#onlinedating | Thriller Sequin in a Blue Room shows online dating as dangerous game | #bumble | #tinder | #pof

For Sequin (Conor Leach), this excursion proves to be a delight and a danger. He meets somebody he likes, but he also comes across a sinister older man he’s had sex with during an earlier encounter, and this coming-of-age movie begins to take on the aspects of a psychological thriller.

The film is a confident first feature by Samuel Van Grinsvan, who credits the influence of Gus Van Sant and Gregg Araki, directors he studied for his Masters at the Australian Film Radio and Television School. In particular, he looked at the two filmmakers’ early work, which combined gay themes with tiny budgets.

The film was shot in Sydney but it could be any city equipped with blocks of high-rise apartments and a subway. The only time a shaft of sunlight seeps into the story is when Sequin is at school, distractedly checking the dating app on his phone while his English teacher lectures the class on instances of obsessive and transgressive love in literature.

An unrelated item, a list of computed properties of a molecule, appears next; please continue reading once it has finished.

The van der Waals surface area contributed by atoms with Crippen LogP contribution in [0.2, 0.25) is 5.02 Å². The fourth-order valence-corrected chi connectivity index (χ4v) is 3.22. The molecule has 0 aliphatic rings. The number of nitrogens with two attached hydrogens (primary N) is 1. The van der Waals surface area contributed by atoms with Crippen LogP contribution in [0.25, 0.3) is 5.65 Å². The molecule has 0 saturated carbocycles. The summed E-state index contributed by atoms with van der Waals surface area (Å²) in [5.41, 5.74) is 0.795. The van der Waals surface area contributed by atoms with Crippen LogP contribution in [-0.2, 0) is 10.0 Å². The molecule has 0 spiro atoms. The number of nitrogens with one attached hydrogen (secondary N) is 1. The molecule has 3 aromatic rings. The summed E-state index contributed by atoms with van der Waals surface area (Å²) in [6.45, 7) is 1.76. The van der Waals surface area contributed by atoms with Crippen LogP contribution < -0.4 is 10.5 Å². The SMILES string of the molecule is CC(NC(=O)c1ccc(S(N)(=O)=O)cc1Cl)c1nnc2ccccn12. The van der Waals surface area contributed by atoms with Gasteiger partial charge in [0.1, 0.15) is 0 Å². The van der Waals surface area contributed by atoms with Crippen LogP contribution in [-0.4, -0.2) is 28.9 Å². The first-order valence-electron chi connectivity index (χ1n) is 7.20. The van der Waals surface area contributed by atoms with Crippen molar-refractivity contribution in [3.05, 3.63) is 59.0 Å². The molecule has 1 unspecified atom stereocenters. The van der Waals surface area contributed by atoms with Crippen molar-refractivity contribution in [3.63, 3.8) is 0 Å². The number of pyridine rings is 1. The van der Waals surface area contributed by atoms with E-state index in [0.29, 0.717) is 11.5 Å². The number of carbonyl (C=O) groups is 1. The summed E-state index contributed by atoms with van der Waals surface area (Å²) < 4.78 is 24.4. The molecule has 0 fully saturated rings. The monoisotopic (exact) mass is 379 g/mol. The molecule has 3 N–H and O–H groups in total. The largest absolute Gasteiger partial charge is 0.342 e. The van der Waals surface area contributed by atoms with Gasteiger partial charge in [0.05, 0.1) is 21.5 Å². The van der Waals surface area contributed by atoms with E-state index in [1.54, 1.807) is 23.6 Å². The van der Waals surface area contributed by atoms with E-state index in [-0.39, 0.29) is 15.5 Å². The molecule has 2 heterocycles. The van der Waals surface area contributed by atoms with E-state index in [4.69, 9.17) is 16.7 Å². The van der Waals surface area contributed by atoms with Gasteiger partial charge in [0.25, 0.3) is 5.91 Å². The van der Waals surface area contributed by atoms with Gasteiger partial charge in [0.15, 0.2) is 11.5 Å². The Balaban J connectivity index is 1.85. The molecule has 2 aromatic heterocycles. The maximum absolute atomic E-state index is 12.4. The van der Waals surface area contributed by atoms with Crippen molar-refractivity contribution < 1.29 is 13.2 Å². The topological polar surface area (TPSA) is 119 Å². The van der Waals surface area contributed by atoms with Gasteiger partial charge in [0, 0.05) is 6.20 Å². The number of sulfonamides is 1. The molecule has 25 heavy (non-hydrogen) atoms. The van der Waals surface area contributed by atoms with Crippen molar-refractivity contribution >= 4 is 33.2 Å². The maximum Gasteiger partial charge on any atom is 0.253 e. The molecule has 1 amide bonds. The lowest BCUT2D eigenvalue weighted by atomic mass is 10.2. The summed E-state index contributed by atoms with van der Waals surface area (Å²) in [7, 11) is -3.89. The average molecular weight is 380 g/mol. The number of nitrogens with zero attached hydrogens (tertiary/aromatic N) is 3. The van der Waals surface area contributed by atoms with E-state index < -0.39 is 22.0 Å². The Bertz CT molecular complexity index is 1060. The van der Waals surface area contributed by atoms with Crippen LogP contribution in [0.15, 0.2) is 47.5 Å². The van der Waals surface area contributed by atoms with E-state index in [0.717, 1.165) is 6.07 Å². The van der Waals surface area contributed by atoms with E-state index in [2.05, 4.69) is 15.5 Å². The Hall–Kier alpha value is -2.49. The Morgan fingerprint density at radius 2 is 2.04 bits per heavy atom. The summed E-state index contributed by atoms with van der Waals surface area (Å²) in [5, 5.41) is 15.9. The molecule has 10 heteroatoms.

This is all we get by way of overt commentary on Sequin’s addiction to risk-taking but nothing more is necessary.

Everything we need is in the condescending little smile he produces when Tommy (Simon Croker), his sweet-natured classmate, asks him out to the movies. He’ll go, but the smile makes it clear he’s doing poor Tommy a favour.


The same goes for his long-suffering father (Jeremy Lindsay-Taylor), who’s being driven more frantic by the minute at Sequin’s refusal to say where he’s been all night or with whom. Echoing parents everywhere, he has the temerity to suggest his son at least send him a text to confirm he’s alive and uninjured.

Van Grinsvan adroitly engineers the gradual heightening of suspense as Sequin realises he has a stalker whose obsession is more than a match for his own. As he loses control of the events he has set in motion, Sequin is soon transformed from an aspiring man of the world and restored to his real self – a naive 16-year-old who has strayed way out of his depth.

It’s a small film but an impressive one – deliberately and effectively laconic in the way it evokes the temptations and the perils of online dating.

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